Nikon D800/E Diffraction Limits

Started Apr 28, 2012 | Discussions thread
Forum ProPosts: 26,139
Re: Nikon D800/E Diffraction Limits
In reply to SNRatio, May 5, 2012

SNRatio wrote:

bobn2 wrote:

And the D3 has less resolution at f/11 than it has at f/5.6. The D3X has more resolution at every f-number. DOF comes at the cost of resolution, that is inevitable. Throwing pixels at an imaging problem improves resolution.

I see, you have an extremely wide definition of "meaningful".

Not at all, I'm just not going along with your meaningless line of reason.

If you can't see the meaning yourself, you might perhaps want to be a little bit more careful in branding others' concerns as "meaningless"?

I wish people would make up their minds. First I'm accused of having too wide a definition of 'meaningful', now it appears you think its too narrow.

At least if you want to be taken seriously.

I'm not worried about not being taken seriously by people who can't be taken seriously.

That is not at all the point. DOF comes at the cost of resolution. Oh I see that I said that before. Sure, if your 'much used f-stops' are f/16 equivalent and so-on, then there really isn't much point using any FX camera, or DX for that matter. You might as well save money and inconvenience and use a compact. These cameras, whatever the pixel count, only come into their own for shallower DOF's. Though, even at deep ones a 36MP camera will be marginally better than, say, a 12MP one.

This also applies to f/11, which may also be a no-go land in your book, the way you argue..

Not so much. f/11 gives the same DOF and diffraction blur as f/2.7 on a 1.7" compact, so it's on the limits of compact territory. It's not 'no go land' at all, it's just if you do all your photography there, then you get hardly any benefit from a DSLR.

Go communicate your insight to the macro shooters, and some landscapers plus, plus.... You really have a job to educate them.

That's not my problem. If they wish to waste their money and muscle power on enormous heavy cameras and lenses when a smaller cheaper camera would do the same job, it's them who loses, not me.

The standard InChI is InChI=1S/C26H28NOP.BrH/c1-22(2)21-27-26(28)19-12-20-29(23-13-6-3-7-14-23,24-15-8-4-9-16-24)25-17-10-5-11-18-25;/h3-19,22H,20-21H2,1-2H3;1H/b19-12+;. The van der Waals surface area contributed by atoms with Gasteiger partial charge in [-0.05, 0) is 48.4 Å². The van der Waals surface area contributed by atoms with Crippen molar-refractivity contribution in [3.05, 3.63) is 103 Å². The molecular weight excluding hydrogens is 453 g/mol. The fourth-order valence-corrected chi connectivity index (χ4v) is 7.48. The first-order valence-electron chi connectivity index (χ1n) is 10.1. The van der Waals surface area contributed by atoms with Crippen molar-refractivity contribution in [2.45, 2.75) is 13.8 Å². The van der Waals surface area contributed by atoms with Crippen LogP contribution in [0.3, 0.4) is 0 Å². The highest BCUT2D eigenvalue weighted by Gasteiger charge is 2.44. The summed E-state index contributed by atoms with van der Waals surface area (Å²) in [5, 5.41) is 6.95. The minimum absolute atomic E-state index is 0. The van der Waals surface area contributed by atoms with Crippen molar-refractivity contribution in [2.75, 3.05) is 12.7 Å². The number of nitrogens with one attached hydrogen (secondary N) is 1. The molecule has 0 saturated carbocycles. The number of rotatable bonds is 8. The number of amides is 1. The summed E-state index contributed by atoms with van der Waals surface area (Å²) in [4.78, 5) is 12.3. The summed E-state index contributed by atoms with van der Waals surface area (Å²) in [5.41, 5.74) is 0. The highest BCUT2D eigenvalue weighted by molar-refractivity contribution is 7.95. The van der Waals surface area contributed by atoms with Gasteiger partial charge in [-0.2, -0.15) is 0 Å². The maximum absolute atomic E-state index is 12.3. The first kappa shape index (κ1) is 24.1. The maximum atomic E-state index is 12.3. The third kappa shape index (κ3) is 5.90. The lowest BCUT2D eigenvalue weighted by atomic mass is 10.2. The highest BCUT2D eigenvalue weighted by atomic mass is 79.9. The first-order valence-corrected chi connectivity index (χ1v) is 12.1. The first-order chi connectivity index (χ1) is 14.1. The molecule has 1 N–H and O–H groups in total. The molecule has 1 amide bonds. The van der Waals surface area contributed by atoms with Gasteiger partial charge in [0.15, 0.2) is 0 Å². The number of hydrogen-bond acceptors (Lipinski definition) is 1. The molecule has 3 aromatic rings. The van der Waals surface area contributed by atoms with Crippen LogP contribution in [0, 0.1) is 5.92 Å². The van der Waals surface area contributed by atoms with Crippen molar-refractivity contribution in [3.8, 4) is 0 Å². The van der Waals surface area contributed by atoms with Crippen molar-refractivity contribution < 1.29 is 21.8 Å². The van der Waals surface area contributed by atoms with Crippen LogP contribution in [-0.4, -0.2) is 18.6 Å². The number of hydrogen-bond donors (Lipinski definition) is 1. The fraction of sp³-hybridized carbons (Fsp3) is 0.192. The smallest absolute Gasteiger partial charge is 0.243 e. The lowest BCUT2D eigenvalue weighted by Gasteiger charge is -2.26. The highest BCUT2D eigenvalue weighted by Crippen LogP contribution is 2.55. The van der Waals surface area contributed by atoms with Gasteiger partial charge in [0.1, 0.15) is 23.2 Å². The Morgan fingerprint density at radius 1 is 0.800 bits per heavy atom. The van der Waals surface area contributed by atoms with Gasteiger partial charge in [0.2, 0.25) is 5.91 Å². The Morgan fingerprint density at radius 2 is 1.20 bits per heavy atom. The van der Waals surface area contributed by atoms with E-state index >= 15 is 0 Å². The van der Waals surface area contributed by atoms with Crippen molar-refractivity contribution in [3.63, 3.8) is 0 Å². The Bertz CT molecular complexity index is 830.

And your "DOF comes at the cost of resolution" mantra easily overlooks one of the real advantages of increasing resolution.

It may be a mantra, but it is true. It's hard to argue with physics (my mistake, it's quite easy to argue, hard to achieve 'meaningfulness' in its face).

For instance, with the D3X, with several lenses, you can stop down one additional stop and have about the same MTF as the D3 - and this may be even much more pronounced with the D800.

It depends from which stop you are stopping down. When the system is truly diffraction limited, you gain little to nothing.

- but hey, I'm a megapixel fan, sure the benefits extend way above where most people talk about the camera being 'diffraction limited', and you cant get a 36MP compact (though you can get a 41MP phone).

You are far from the resolution limits of the sensors then, but that may not be the most relevant issue for many applications - like macro and some types of landscape.


The interesting, and practically relevant, phenomenon here is not the trivial truth that all sensors lose resolution to diffraction on stopping down, but the amount of degradation. While the D3 typically loses 20-25% linear resolution upon stepping down from f/5.6 to f/16, the D7000 may lose 40-45%. And the D3200 possibly a good bit more, when an adequate lens is used.

That's a silly 'glass half empty' argument. Who is interested in how much you've lost ? What matters is how much you have .

I've really lost track of which side of the argument you're on. You've just berated me for overstating the large DOF diffraction loss, now you're berating me for saying that obsessing about losing a higher percentage of the original resolution is silly.

You are clearly not very interested in why such considerations may be very important to quite a few shooters, so I just urge you to keep your silliness characterizations to yourself. It's best for you, I think.

Now you're being silly.

First one you will be shown to be wrong, the 50/1.8G is a pretty good lens. Second two, sure, but still an improvement.
What's certainly true is that there is no fixed 'limit'.

Preliminary data don't seem to support your prophethic abilities, however much you trust them yourself. At lensrentals, they tested the 50/1.8G to 1045 centrally, well below the 70-200 II (1080) and the ZF.2 50/1.4 (1137).

I don't trust lens rentals tests at all. Their resolution curves are very strange and don't seem to correlate with anyone else's. There are many pratfalls in lens testing, and I guess that they are falling into some of them.

And I think I give up on trying to bring up/point to the phenomenon of "asymptotic".

asymptotic is a good word, but again, wanting to talk about the phenomenon leaves me a bit bemused about which side of the argument you are on.

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